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Endurance in young athletes: it can be trained
  1. A D G Baxter-Jones1,
  2. N Maffulli2
  1. 1College of Kinesiology, University of Saskatchewan, Saskatoon, SK, Canada
  2. 2Department of Trauma and Orthopaedic Surgery, Keele University School of Medicine, Stoke on Trent, Staffordshire UK
  1. Correspondence to:
 Professor Maffulli, Department of Trauma and Orthopaedic surgery, Keele University School of Medicine, North Staffordshire Hospital, Thornburrow Drive, Hartshill, Stoke on Trent, Staffordshire ST4 7QB, UK; 

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Endurance exercise training enhances exercise tolerance and ultimately improves the performance of young athletes

A large number of young athletes train for competitive sport before puberty, yet the understanding of their capabilities to benefit from endurance training is limited.1,2 Many studies of endurance trainability of children have methodological flaws. Most investigations that have involved adequate intensity, type, and duration of training have shown in children the qualitative changes expected from adults, although children may need a greater exercise intensity than adults to trigger cardiovascular adaptations to training.3


Maximal oxygen uptake (Vo2max) is the key cardiorespiratory determinant of endurance exercise. Not all children and adolescents fulfil the adult criteria of obtaining Vo2max by reaching a plateau in oxygen consumption (Vo2). Peak Vo2, the highest level of Vo2 elicited during an exercise test to exhaustion, is considered a more appropriate index for determining the endurance exercise potential in children.1,2

Another critical variable for endurance performance is anaerobic threshold (AT). In its original concept, AT described the specific level of work below which metabolic acidosis and the associated changes in gas exchange occurred. However, blood lactate levels probably reflect the balance between lactate production and elimination rather than the onset of cellular anaerobiosis. The identification of the threshold point has been circumvented by the use of fixed blood lactate reference levels, although it should be acknowledged that the specific theoretical underpinning of the use of the 4.0 mM level in adults is quite different from that of the classical AT.3 As children can exercise close to exhaustion without exceeding a blood lactate of 4.0 mmol/l, an alternative 2.5 mmol/l level is considered more appropriate.3 The cut off age for when this level is applicable in children is uncertain.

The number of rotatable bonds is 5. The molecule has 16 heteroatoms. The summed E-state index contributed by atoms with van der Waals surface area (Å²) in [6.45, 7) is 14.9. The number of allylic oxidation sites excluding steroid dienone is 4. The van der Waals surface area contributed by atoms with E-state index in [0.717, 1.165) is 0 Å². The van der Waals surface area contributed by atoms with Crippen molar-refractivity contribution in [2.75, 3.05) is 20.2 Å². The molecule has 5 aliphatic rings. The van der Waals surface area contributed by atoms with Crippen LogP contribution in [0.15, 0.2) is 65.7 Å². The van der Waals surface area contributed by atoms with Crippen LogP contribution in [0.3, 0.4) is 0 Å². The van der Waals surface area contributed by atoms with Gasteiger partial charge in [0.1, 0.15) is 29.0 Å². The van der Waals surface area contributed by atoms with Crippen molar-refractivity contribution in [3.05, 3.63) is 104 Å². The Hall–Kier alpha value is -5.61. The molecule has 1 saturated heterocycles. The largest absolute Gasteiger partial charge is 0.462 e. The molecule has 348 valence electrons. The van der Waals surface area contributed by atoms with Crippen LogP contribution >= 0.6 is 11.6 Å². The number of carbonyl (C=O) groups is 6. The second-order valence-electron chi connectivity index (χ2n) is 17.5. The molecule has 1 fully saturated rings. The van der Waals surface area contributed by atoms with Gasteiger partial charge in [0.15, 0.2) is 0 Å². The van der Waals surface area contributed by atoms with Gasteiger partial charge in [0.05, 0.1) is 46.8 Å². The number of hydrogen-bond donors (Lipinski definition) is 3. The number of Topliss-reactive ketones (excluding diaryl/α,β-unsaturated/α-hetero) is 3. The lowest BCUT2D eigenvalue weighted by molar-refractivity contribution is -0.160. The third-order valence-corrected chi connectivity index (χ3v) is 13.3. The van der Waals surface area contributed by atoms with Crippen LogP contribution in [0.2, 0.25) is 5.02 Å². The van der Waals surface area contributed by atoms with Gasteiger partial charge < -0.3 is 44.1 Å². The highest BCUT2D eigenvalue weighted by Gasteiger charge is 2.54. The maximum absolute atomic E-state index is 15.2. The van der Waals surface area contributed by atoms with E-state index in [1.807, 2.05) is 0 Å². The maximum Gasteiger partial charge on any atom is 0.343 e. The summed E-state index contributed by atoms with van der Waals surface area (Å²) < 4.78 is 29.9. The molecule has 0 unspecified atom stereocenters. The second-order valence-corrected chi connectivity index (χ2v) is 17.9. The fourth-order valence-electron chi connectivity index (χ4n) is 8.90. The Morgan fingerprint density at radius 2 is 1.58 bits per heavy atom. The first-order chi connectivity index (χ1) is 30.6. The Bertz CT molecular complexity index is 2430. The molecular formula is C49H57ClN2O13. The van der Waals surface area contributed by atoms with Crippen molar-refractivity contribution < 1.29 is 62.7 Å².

Peak Vo2 and AT are major determinants of endurance exercise performance. An increase in either variable improves the athlete’s ability to sustain a higher rate of aerobic energy expenditure. Absolute peak Vo2 (litres/min) increases with age in both boys and girls, although the increase in girls is somewhat less, particularly after puberty.4,5


Performance in endurance sports (running, swimming, cycling, rowing, etc) improves steadily throughout childhood.6 Genetic makeup seems to play a prominent role in children’s endurance capabilities and response to training, and the effects of training may be small.7


As body size significantly affects the measurement of physiological performance, Vo2 should be normalised or scaled to account for the differences in body size. When Vo2 is expressed as ml/kg/min (indicating that changes in Vo2 are in direct proportion to changes in body mass), sex differences become evident. Generally, relative peak Vo2 (ml/kg/min) remains stable throughout childhood and adolescence in boys, and decreases progressively in girls.3,6

Scaling peak Vo2 using a “per body mass” ratio standard, however, is theoretically limited. Some authors have expressed peak Vo2 relative to mass.3,7 However, growth in children is not a regular process, and differential or non-isometric changes occur in the proportions of body segments. Therefore this theoretical exponent may not be appropriate for all age groups.3 With a log-linear scaling method, peak Vo2 increases throughout childhood to puberty in both boys and girls. After puberty, peak Vo2 continues to increase in boys, and it levels in girls as they approach adulthood,3 probably a consequence of the increase in subcutaneous fat in girls.4 Endurance capabilities of children improve as they become older and increase in body size. This improvement differs slightly in boys and girls, as girls increase their capabilities in a similar way to boys, but with less magnitude.3,5


The rate and magnitude of increases in peak Vo2 resulting from training in adults is related to baseline measurements of Vo2max and the frequency, duration, and intensity of the exercise regimen. Young adults typically show a 15–20% increase in Vo2max with training, although there may be large intra-subject variation due to genetic factors.7